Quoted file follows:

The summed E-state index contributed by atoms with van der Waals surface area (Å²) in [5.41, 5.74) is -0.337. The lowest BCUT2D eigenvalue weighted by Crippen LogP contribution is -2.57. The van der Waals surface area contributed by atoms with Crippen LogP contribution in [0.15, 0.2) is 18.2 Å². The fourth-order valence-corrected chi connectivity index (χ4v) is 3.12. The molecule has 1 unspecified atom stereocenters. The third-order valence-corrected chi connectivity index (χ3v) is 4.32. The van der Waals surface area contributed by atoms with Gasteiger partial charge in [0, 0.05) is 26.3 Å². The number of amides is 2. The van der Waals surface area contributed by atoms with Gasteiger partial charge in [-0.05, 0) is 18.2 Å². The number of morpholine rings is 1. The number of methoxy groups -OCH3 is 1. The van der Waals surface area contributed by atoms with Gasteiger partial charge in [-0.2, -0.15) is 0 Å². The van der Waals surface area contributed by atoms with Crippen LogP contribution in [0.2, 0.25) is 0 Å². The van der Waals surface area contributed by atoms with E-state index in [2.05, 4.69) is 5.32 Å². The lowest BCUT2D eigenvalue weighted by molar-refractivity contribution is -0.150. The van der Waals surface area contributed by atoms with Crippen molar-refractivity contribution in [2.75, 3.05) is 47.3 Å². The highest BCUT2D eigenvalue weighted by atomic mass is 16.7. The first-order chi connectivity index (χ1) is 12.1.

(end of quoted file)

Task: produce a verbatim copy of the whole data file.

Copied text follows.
The summed E-state index contributed by atoms with van der Waals surface area (Å²) in [5.41, 5.74) is -0.337. The lowest BCUT2D eigenvalue weighted by Crippen LogP contribution is -2.57. The van der Waals surface area contributed by atoms with Crippen LogP contribution in [0.15, 0.2) is 18.2 Å². The fourth-order valence-corrected chi connectivity index (χ4v) is 3.12. The molecule has 1 unspecified atom stereocenters. The third-order valence-corrected chi connectivity index (χ3v) is 4.32. The van der Waals surface area contributed by atoms with Gasteiger partial charge in [0, 0.05) is 26.3 Å². The number of amides is 2. The van der Waals surface area contributed by atoms with Gasteiger partial charge in [-0.05, 0) is 18.2 Å². The number of morpholine rings is 1. The number of methoxy groups -OCH3 is 1. The van der Waals surface area contributed by atoms with Gasteiger partial charge in [-0.2, -0.15) is 0 Å². The van der Waals surface area contributed by atoms with Crippen LogP contribution in [0.2, 0.25) is 0 Å². The van der Waals surface area contributed by atoms with E-state index in [2.05, 4.69) is 5.32 Å². The lowest BCUT2D eigenvalue weighted by molar-refractivity contribution is -0.150. The van der Waals surface area contributed by atoms with Crippen molar-refractivity contribution in [2.75, 3.05) is 47.3 Å². The highest BCUT2D eigenvalue weighted by atomic mass is 16.7. The first-order chi connectivity index (χ1) is 12.1.